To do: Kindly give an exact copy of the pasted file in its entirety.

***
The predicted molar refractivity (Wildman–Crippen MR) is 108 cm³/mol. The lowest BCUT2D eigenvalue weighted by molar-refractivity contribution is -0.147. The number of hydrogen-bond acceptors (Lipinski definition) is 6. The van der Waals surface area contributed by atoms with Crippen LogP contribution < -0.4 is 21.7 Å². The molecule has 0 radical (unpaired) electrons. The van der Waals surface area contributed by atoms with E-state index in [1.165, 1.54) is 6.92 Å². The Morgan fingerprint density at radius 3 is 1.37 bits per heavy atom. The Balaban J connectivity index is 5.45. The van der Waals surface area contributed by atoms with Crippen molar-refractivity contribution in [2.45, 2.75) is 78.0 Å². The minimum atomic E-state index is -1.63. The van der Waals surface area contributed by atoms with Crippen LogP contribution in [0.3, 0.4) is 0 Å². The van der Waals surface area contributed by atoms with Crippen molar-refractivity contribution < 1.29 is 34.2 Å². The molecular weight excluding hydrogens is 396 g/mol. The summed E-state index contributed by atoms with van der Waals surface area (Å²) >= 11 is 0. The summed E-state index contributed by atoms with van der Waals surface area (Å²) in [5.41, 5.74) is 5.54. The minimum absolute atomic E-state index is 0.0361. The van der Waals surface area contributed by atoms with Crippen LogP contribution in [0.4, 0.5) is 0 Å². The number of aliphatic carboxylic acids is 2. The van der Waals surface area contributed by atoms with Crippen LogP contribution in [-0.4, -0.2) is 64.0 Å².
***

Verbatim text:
The predicted molar refractivity (Wildman–Crippen MR) is 108 cm³/mol. The lowest BCUT2D eigenvalue weighted by molar-refractivity contribution is -0.147. The number of hydrogen-bond acceptors (Lipinski definition) is 6. The van der Waals surface area contributed by atoms with Crippen LogP contribution < -0.4 is 21.7 Å². The molecule has 0 radical (unpaired) electrons. The van der Waals surface area contributed by atoms with E-state index in [1.165, 1.54) is 6.92 Å². The Morgan fingerprint density at radius 3 is 1.37 bits per heavy atom. The Balaban J connectivity index is 5.45. The van der Waals surface area contributed by atoms with Crippen molar-refractivity contribution in [2.45, 2.75) is 78.0 Å². The minimum atomic E-state index is -1.63. The van der Waals surface area contributed by atoms with Crippen LogP contribution in [0.3, 0.4) is 0 Å². The van der Waals surface area contributed by atoms with Crippen molar-refractivity contribution < 1.29 is 34.2 Å². The molecular weight excluding hydrogens is 396 g/mol. The summed E-state index contributed by atoms with van der Waals surface area (Å²) >= 11 is 0. The summed E-state index contributed by atoms with van der Waals surface area (Å²) in [5.41, 5.74) is 5.54. The minimum absolute atomic E-state index is 0.0361. The van der Waals surface area contributed by atoms with Crippen LogP contribution in [0.4, 0.5) is 0 Å². The number of aliphatic carboxylic acids is 2. The van der Waals surface area contributed by atoms with Crippen LogP contribution in [-0.4, -0.2) is 64.0 Å².